Ditto on the animal feed - I should add that to my post!!! We did find wheat in our shampoo, but not every bottle we had. We ended up switching to using baking soda for shampoo and apple cider vinegar as a rinse. Our hair is nicer than ever!

If you are fairly sure you have eliminated cross contamination and products with gluten and are still having problems, you might look into whether you have additional issues. We have a problem with corn and it's even harder to eliminate because it is everywhere, but it's not labeled! Sigh.
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Our family is transitioning off the GAPS Intro Diet and into the Full GAPS Diet.
Gluten-Free since November 2010
GAPS Diet since January/February 2011
me - not tested for celiac - currently doing a gluten challenge since 11/26/2011
partner - not tested for celiac
ds - age 11, hospitalized 9/2010, celiac dx by gluten reaction & genetics. No biopsy or blood as we were already gluten-free by the time it was an option.
dd - age 12.5, not celiac, has Tourette's syndome
both kids have now-resolved attention issues.

#5 sb2178

 
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Posted 11 June 2011 - 09:06 PM

Oh, and I found being single to be helpful. Maybe make everyone wash their hands when they come in the house and brush teeth etc.

laundry detergent?
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2/2010 Malabsorption becomes dramatically noticable
3/2010 Negative IgA EMA; negative IgA TTG
4/2010 Negative biopsy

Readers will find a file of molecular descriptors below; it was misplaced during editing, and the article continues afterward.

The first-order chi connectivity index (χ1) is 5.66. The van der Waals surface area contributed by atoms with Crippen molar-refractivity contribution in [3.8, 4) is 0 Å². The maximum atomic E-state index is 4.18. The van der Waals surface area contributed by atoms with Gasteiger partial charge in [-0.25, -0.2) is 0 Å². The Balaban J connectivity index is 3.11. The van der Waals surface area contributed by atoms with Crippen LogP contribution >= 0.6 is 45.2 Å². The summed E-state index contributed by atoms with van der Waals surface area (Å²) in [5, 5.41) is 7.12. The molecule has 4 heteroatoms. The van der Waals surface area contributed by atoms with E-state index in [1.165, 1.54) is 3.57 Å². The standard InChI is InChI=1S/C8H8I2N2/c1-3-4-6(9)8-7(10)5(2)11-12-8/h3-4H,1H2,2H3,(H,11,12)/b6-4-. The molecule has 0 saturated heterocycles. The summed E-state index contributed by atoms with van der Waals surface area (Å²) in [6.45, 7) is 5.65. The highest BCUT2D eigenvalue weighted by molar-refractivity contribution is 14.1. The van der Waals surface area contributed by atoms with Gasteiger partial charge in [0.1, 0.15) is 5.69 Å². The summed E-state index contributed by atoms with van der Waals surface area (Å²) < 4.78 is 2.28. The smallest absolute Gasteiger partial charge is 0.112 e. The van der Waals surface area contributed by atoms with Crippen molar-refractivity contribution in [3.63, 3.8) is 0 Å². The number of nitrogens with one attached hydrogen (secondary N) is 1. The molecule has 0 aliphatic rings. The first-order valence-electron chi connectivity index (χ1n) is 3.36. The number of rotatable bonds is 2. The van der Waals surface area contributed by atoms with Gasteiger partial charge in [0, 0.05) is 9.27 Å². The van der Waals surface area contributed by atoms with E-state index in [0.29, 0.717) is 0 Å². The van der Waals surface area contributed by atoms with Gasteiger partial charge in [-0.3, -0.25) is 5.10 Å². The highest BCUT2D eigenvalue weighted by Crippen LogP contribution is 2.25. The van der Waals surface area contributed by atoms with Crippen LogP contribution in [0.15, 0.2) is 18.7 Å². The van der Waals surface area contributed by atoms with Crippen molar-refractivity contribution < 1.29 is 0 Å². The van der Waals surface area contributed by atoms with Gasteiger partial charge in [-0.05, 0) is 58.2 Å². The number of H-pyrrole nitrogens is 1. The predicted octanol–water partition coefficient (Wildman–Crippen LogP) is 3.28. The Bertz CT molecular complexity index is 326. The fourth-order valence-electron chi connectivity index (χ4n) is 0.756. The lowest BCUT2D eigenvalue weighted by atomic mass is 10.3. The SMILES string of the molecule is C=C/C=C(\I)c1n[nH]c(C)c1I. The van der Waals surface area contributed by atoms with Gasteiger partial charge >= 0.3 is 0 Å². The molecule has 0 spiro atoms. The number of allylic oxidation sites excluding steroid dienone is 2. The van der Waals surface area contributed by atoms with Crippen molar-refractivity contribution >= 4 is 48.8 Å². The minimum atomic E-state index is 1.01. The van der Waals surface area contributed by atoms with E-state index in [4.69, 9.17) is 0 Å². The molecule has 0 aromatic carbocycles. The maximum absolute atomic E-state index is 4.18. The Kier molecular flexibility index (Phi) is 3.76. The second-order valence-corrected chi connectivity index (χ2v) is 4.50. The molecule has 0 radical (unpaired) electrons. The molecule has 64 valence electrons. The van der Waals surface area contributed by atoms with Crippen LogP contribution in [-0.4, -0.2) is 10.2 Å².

5/2010 Elimination diet; symptoms begin to resolve on gluten-free diet round two (10 days)
5/2010 Diagnosed gluten sensitive based on weakly positive repeat IgA & IgG TTGs and dietary response; decline capsule endoscopy.

Now, what to do about my cookbook in progress? Make it gluten-free?

#6 dilettantesteph

 
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Posted 12 June 2011 - 07:20 AM

Write down everything that you eat and use and then when you are trying to figure things out you can go back and check. I'm way too lazy to follow my own advice, but I try to write down the important things. We went down to a very simple diet of just a few things to get a base level healthy place to start and then added things one at a time, one per week. It took a long time and eating was pretty boring for awhile. After a year I still haven't been able to retest everything, but I am much healthier.

Just about anything can do it, salt, spices, going into a bakery (airborne flour), shampoo, soap, dish soap, rinse aid. Get rid of anything that isn't essential while you are figuring things out. I used plain water for washing for a while to figure out if my cleaning supplies were a problem. Another good way to see if something might be bothering you is to eat more of it than usual. 3 or 4 times seems to work well. If it got me noticeably at 3 or 4 times the usual amount, I figured it was probably getting me before too. I brushed my teeth 10 times one day to make sure that my toothpaste was O.K.

The hardest thing for us was finding out that we had to peel our peaches when my son starting eating more of them. When he was eating one or two a day it wasn't a problem so I assumed they were safe and it took a long time to figure out that they were the problem.

Good Luck!
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#7 a1956chill

 
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Posted 12 June 2011 - 10:04 AM

The hardest thing for us was finding out that we had to peel our peaches when my son starting eating more of them. When he was eating one or two a day it wasn't a problem so I assumed they were safe and it took a long time to figure out that they were the problem.

Good Luck!